Location: Children's Nutrition Research CenterTitle: Parenteral fish-oil containing lipid emulsions limit initial lipopolysaccharide-induced host immune responses in preterm pigs
|YAKAH, WILLIAM - Beth Israel Deaconess Medical Center|
|RAMIRO-CORTIJO, DAVID - Beth Israel Deaconess Medical Center|
|SINGH, PRATIBHA - Beth Israel Deaconess Medical Center|
|BROWN, JOANNE - Beth Israel Deaconess Medical Center|
|STOLL, BARBARA - Children'S Nutrition Research Center (CNRC)|
|KULKARNI, MADHUKIKA - Baylor College Of Medicine|
|OOSTERLOO, BERTHE - Children'S Nutrition Research Center (CNRC)|
|Burrin, Douglas - Doug|
|MADDIPATI, KRISHNA - Wayne State University|
|FICHOROVA, RAINA - Harvard Medical School|
|FREEDMAN, STEVEN - Beth Israel Deaconess Medical Center|
|MARTIN, CAMILIA - Beth Israel Deaconess Medical Center|
Submitted to: Nutrients
Publication Type: Peer Reviewed Journal
Publication Acceptance Date: 1/8/2021
Publication Date: 1/12/2021
Citation: Yakah, W., Ramiro-Cortijo, D., Singh, P., Brown, J., Stoll, B., Kulkarni, M., Oosterloo, B., Burrin, D.G., Maddipati, K., Fichorova, R., Freedman, S., Martin, C. 2021. Parenteral fish-oil containing lipid emulsions limit initial lipopolysaccharide-induced host immune responses in preterm pigs . Nutrients. 13(1):25. https://doi.org/10.3390/nu13010205.
Interpretive Summary: In the U.S. each year, thousands of infants are born prematurely and have immature guts that cannot absorb enough food to sustain life. In order to nourish these babies, doctors use a life-saving therapy called total parenteral nutrition which provides critical nutrients given intravenously. In the U.S., most infants receive a lipid emulsion that is made from 100% soybean oil. Unfortunately, if babies remain on this soy emulsion for a long period, they develop parenteral nutrition-associated liver disease (PNALD), which can be life-threatening. New emulsions lipid emulsions are being approved that contain 100% fish oil or mixed oil emulsion and may provide a healthier alternative for premies. Premies also have a significant risk for infection and the body responds with an inflammatory response that can become overwhelming. The current study tested two new lipid emulsions in premature, newborn pigs to examine whether they can reduce the markers of inflammation in premature pigs infused with bacteria toxin to simulate infection. One group received the soybean-oil based emulsion, while the others got either an emulsion based on pure-fish oil or a mixed oil emulsion that contained soybean oil, medium chain triglycerides and olive and fish oils for 10 day and then pigs were treated with either a control saline or toxin. The results showed that the type of lipid emulsion containing omega-3 fatty acids reduced the toxin-induced inflammatory response. The results also suggest that ratio of arachidonic acid and docosahexaenoic acid may have an important influence on the response to infection in neonatal infants.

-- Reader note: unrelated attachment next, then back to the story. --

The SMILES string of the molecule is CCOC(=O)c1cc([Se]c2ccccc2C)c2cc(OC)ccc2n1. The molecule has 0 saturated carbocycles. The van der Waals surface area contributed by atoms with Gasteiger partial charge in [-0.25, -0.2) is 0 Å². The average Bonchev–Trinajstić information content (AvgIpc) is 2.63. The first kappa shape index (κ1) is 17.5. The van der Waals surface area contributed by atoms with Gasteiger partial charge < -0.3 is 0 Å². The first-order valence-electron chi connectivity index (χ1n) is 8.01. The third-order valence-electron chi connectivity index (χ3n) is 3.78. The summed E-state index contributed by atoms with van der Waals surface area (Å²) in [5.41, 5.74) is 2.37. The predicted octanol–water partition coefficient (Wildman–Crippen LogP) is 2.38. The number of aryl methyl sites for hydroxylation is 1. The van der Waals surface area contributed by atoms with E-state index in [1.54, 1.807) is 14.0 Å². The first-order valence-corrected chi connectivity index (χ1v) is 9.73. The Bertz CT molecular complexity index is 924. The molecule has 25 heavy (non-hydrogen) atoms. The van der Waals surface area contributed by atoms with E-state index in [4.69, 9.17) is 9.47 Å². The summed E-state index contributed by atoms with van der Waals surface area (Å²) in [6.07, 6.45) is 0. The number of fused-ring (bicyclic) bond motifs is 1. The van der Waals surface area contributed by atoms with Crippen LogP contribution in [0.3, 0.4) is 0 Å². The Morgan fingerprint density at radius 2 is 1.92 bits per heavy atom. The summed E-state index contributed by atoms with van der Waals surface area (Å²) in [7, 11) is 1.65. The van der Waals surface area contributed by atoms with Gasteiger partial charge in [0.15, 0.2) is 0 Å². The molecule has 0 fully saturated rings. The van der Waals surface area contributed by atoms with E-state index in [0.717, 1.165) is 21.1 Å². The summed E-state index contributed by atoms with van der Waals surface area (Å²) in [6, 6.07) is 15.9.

Technical Abstract: Multicomponent lipid emulsions are available for critical care of preterm infants. We sought to determine the impact of different lipid emulsions on early priming of the host and its response to an acute stimulus. Pigs delivered 7d preterm (n=59) were randomized to receive: 100% soybean oil (SO), mixed oil emulsion (SO, medium chain olive oil and fish oil) including 15% fish oil (MO15), or 100% fish oil (FO100) for 11 days. On day 11, pigs received an 8-hour continuous intravenous infusion of either lipopolysaccharide (LPS - lyophilized Escherichia coli) or saline. Plasma was collected for fatty acid, oxylipin, metabolomic, and cytokine analyses. At day 11, plasma omega-3 fatty acid levels in the FO100 groups showed the highest increase in eicosapentaenoic acid, EPA (0.1+/-0.0 to 9.7+/-1.9, p<0.001), docosahexaenoic acid, DHA (day 0=2.5+/-0.7 to 13.6+/-2.9, p<0.001), EPA and DHA-derived oxylipins, and sphingomyelin metabolites. In the SO group, levels of cytokine IL1B increased at the first hour of LPS infusion (296.6+/-308 pg/mL) but was undetectable in MO15, FO100, or in the animals receiving saline instead of LPS. Pigs in the SO group showed a significant increase in arachidonic acid (AA)-derived prostaglandins and thromboxanes in the first hour (p<0.05). No significant changes in oxylipins were observed with either fish-oil containing group during LPS infusion. Host priming with soybean oil in the early postnatal period preserves a higher AA:DHA ratio and the ability to acutely respond to an external stimulus. In contrast, fish-oil containing lipid emulsions increase DHA, exacerbate a deficit in AA, and limit acute LPS-induced inflammatory responses in preterm pigs.